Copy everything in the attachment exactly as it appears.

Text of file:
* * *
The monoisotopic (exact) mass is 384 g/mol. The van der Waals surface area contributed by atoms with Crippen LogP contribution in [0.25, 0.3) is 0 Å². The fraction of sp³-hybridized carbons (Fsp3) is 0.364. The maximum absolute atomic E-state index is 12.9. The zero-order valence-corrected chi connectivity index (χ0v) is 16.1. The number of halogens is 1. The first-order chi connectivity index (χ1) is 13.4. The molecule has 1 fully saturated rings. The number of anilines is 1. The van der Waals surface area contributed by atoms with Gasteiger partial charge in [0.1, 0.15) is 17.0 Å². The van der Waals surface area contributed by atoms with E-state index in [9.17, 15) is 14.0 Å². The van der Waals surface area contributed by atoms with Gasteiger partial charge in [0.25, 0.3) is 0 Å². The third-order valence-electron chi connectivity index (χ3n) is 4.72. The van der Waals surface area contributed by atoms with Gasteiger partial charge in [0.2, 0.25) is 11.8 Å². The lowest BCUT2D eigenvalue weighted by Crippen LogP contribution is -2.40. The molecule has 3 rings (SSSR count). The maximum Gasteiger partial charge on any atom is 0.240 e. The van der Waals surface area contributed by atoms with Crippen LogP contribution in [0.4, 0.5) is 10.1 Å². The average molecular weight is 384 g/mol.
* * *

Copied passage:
The monoisotopic (exact) mass is 384 g/mol. The van der Waals surface area contributed by atoms with Crippen LogP contribution in [0.25, 0.3) is 0 Å². The fraction of sp³-hybridized carbons (Fsp3) is 0.364. The maximum absolute atomic E-state index is 12.9. The zero-order valence-corrected chi connectivity index (χ0v) is 16.1. The number of halogens is 1. The first-order chi connectivity index (χ1) is 13.4. The molecule has 1 fully saturated rings. The number of anilines is 1. The van der Waals surface area contributed by atoms with Gasteiger partial charge in [0.1, 0.15) is 17.0 Å². The van der Waals surface area contributed by atoms with E-state index in [9.17, 15) is 14.0 Å². The van der Waals surface area contributed by atoms with Gasteiger partial charge in [0.25, 0.3) is 0 Å². The third-order valence-electron chi connectivity index (χ3n) is 4.72. The van der Waals surface area contributed by atoms with Gasteiger partial charge in [0.2, 0.25) is 11.8 Å². The lowest BCUT2D eigenvalue weighted by Crippen LogP contribution is -2.40. The molecule has 3 rings (SSSR count). The maximum Gasteiger partial charge on any atom is 0.240 e. The van der Waals surface area contributed by atoms with Crippen LogP contribution in [0.4, 0.5) is 10.1 Å². The average molecular weight is 384 g/mol.